The Real Dirt on Antibacterial Soaps

When I was growing up, we played outside, got our hands dirty, and washed up when we got home. Getting clean was a low-tech affair involving just basic soap, hot water, and a good scrub. There were no antibacterial hand soaps, foams, or potions to ‘protect’ us from germs.

By the late 1980s, though, “dirt” became a dirty word and the personal-care industry thought it wise to basically carpet-bomb bacteria off of millions of adults and children with the help of antibacterial soaps. The primary motivation was to stop the spread of colds and flu, despite the fact that they’re caused by viruses which antibacterials have no effect on.

Even worse? Virtually all of the antibacterials millions of people have slathered on for the last 30-plus years have contained chemicals like triclosan, a toxic ingredient that is not only linked with hormone disruption, muscle weakness, allergies, and liver cancer, but is a contributing factor in the rising tide of antibiotic resistance. Not surprisingly, triclosan also pollutes soil and groundwater and damages marine life, so there really is no good reason to use the stuff, unless perhaps you’re scrubbing up for surgery, which most of us aren’t.

Fortunately, just a couple months ago, the FDA banned the use of triclosan (and its cousin, triclocarban) in hand soaps and body washes. Score one for the consumer. But, the phase-out won’t take full effect for another year, and even then triclosan will still be found in many other products you likely use every day — and this is a chemical that was registered as a pesticide back in 1969!

Hopefully, in the next few years triclosan use will be phased out of consumer products altogether, but until then, you’ll need to be the enforcer. Here are a few tips on how you can avoid triclosan in its many guises — and still be a clean machine:

Check your toothpaste. Yup, you’re probably brushing your teeth with triclosan. Hard to believe, but triclosan turns up in loads of products that many of us use several times a day, including toothpaste and mouth rinses — you know, the stuff that make us think we’re doing something good for our oral health! By all means, keep brushing and rinsing but switch from any toothpaste or rinse that contains triclosan to healthier, triclosan-free versions.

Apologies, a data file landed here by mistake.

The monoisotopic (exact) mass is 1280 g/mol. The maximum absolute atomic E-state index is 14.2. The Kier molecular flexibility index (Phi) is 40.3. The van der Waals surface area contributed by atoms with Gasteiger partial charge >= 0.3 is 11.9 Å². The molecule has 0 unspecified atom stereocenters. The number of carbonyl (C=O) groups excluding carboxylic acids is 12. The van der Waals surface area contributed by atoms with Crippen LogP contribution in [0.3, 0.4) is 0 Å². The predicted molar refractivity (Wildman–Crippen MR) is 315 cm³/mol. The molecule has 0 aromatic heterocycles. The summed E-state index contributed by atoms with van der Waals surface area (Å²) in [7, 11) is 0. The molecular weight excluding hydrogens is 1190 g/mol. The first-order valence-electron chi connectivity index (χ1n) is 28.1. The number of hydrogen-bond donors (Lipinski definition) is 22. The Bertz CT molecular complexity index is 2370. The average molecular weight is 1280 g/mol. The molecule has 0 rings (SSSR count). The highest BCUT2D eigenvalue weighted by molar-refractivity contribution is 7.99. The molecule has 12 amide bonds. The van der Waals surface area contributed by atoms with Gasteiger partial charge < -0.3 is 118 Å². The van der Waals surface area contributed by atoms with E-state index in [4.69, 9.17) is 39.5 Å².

You’re probably covering your face and body with it too. When you start to really look for the stuff, it’s astounding how prevalent triclosan is, and it goes far beyond antibacterial soaps and hand sanitizers. You’ll find it in many brands of deodorant, anti-perspirant, shaving gel, shampoo, skin and facial moisturizers, as well as lipstick, foundation, eye makeup and facial cleansers to name a few. In other words, just about everything you’d typically apply in the morning before heading to the office is laden with triclosan. Not the healthiest way to start your day!

Start reading — and steer clear. If a personal care product contains triclosan (or triclocarban), it will be listed on the label. It will be in the fine print, but it’s definitely worth busting out the magnifying glass to do the detective work. You do not want this stuff seeping into your system and collecting in tissues where it can start to do damage. If you currently have a bathroom cabinet loaded with triclosan-containing products, over time, as you run through them, replace them with healthier alternatives.

Get smart and buy wisely. When it comes to product safety ratings, one of the best organizations around is the Environmental Working Group (EWG). If you want to sidestep triclosan, I highly recommend not only reading labels but also shopping for healthier choices based on the EWG’s comprehensive Skin Deep database of more than 68,000 personal care products, rated and ranked for their safety (or lack thereof).

Clean up your act. By all means, keep your hands clean to help keep germs at bay — particularly as we head into winter. But, choose simple bar soaps or liquid hand soaps that don’t contain triclosan and stay far away from antibacterial soaps, gels, and wipes. Simply use soap and hot water for 20 – 30 seconds, and be sure to lather up the front and back of your hands and under the nails.

For more ideas on toxins to purge from your daily routine, check out Toxins in Your Personal Care Products.

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